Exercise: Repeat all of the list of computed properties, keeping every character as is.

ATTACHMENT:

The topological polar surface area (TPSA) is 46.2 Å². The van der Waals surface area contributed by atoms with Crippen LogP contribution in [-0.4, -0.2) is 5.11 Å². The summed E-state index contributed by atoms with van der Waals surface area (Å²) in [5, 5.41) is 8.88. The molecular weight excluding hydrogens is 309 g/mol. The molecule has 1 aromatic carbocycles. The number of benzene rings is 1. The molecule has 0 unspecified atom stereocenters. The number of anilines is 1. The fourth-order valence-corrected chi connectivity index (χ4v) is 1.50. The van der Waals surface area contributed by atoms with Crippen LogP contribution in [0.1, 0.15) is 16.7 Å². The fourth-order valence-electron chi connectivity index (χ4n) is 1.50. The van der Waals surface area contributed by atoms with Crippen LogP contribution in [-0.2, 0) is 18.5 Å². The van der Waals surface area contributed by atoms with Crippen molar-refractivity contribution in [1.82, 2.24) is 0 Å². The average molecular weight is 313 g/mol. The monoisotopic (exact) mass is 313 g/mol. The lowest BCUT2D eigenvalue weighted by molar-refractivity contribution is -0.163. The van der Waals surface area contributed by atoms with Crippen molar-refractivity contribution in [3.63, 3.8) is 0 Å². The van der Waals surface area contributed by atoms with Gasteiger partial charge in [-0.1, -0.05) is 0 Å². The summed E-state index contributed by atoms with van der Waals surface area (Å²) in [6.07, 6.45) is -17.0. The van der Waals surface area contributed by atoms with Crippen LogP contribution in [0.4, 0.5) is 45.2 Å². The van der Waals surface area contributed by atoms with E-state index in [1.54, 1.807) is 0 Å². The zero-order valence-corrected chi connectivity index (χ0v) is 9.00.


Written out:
The topological polar surface area (TPSA) is 46.2 Å². The van der Waals surface area contributed by atoms with Crippen LogP contribution in [-0.4, -0.2) is 5.11 Å². The summed E-state index contributed by atoms with van der Waals surface area (Å²) in [5, 5.41) is 8.88. The molecular weight excluding hydrogens is 309 g/mol. The molecule has 1 aromatic carbocycles. The number of benzene rings is 1. The molecule has 0 unspecified atom stereocenters. The number of anilines is 1. The fourth-order valence-corrected chi connectivity index (χ4v) is 1.50. The van der Waals surface area contributed by atoms with Crippen LogP contribution in [0.1, 0.15) is 16.7 Å². The fourth-order valence-electron chi connectivity index (χ4n) is 1.50. The van der Waals surface area contributed by atoms with Crippen LogP contribution in [-0.2, 0) is 18.5 Å². The van der Waals surface area contributed by atoms with Crippen molar-refractivity contribution in [1.82, 2.24) is 0 Å². The average molecular weight is 313 g/mol. The monoisotopic (exact) mass is 313 g/mol. The lowest BCUT2D eigenvalue weighted by molar-refractivity contribution is -0.163. The van der Waals surface area contributed by atoms with Crippen molar-refractivity contribution in [3.63, 3.8) is 0 Å². The van der Waals surface area contributed by atoms with Gasteiger partial charge in [-0.1, -0.05) is 0 Å². The summed E-state index contributed by atoms with van der Waals surface area (Å²) in [6.07, 6.45) is -17.0. The van der Waals surface area contributed by atoms with Crippen LogP contribution in [0.4, 0.5) is 45.2 Å². The van der Waals surface area contributed by atoms with E-state index in [1.54, 1.807) is 0 Å². The zero-order valence-corrected chi connectivity index (χ0v) is 9.00.